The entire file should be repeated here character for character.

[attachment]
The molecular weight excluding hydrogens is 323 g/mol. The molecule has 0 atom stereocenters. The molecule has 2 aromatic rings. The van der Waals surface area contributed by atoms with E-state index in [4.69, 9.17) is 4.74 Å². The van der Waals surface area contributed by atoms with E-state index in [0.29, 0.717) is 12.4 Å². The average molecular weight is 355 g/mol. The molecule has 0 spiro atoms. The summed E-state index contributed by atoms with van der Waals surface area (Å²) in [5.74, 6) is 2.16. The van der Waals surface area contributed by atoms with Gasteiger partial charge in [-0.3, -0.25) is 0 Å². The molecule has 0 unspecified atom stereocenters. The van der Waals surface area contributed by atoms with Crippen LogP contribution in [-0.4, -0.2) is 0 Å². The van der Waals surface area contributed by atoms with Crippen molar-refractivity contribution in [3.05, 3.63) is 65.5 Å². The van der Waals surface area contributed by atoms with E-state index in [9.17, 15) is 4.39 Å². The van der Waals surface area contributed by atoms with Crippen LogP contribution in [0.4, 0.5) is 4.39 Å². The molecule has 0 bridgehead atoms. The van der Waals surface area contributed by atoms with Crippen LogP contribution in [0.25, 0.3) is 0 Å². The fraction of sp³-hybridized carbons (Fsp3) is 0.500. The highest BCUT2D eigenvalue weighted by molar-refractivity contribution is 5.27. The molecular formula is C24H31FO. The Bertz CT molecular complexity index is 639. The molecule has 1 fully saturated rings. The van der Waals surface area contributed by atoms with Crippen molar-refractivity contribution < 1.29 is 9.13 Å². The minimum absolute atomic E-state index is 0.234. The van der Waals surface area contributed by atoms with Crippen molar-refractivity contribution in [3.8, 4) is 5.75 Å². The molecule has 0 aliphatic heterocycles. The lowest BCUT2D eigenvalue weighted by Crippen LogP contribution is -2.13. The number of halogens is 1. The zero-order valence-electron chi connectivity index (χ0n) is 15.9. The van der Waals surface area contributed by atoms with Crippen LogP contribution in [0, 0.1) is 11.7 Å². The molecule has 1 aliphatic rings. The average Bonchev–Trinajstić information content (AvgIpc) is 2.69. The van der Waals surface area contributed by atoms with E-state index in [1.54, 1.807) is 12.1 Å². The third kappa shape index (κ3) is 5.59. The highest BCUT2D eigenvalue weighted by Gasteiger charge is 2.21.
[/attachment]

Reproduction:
The molecular weight excluding hydrogens is 323 g/mol. The molecule has 0 atom stereocenters. The molecule has 2 aromatic rings. The van der Waals surface area contributed by atoms with E-state index in [4.69, 9.17) is 4.74 Å². The van der Waals surface area contributed by atoms with E-state index in [0.29, 0.717) is 12.4 Å². The average molecular weight is 355 g/mol. The molecule has 0 spiro atoms. The summed E-state index contributed by atoms with van der Waals surface area (Å²) in [5.74, 6) is 2.16. The van der Waals surface area contributed by atoms with Gasteiger partial charge in [-0.3, -0.25) is 0 Å². The molecule has 0 unspecified atom stereocenters. The van der Waals surface area contributed by atoms with Crippen LogP contribution in [-0.4, -0.2) is 0 Å². The van der Waals surface area contributed by atoms with Crippen molar-refractivity contribution in [3.05, 3.63) is 65.5 Å². The van der Waals surface area contributed by atoms with E-state index in [9.17, 15) is 4.39 Å². The van der Waals surface area contributed by atoms with Crippen LogP contribution in [0.4, 0.5) is 4.39 Å². The molecule has 0 bridgehead atoms. The van der Waals surface area contributed by atoms with Crippen LogP contribution in [0.25, 0.3) is 0 Å². The fraction of sp³-hybridized carbons (Fsp3) is 0.500. The highest BCUT2D eigenvalue weighted by molar-refractivity contribution is 5.27. The molecular formula is C24H31FO. The Bertz CT molecular complexity index is 639. The molecule has 1 fully saturated rings. The van der Waals surface area contributed by atoms with Crippen molar-refractivity contribution < 1.29 is 9.13 Å². The minimum absolute atomic E-state index is 0.234. The van der Waals surface area contributed by atoms with Crippen molar-refractivity contribution in [3.8, 4) is 5.75 Å². The molecule has 0 aliphatic heterocycles. The lowest BCUT2D eigenvalue weighted by Crippen LogP contribution is -2.13. The number of halogens is 1. The zero-order valence-electron chi connectivity index (χ0n) is 15.9. The van der Waals surface area contributed by atoms with Crippen LogP contribution in [0, 0.1) is 11.7 Å². The molecule has 1 aliphatic rings. The average Bonchev–Trinajstić information content (AvgIpc) is 2.69. The van der Waals surface area contributed by atoms with E-state index in [1.54, 1.807) is 12.1 Å². The third kappa shape index (κ3) is 5.59. The highest BCUT2D eigenvalue weighted by Gasteiger charge is 2.21.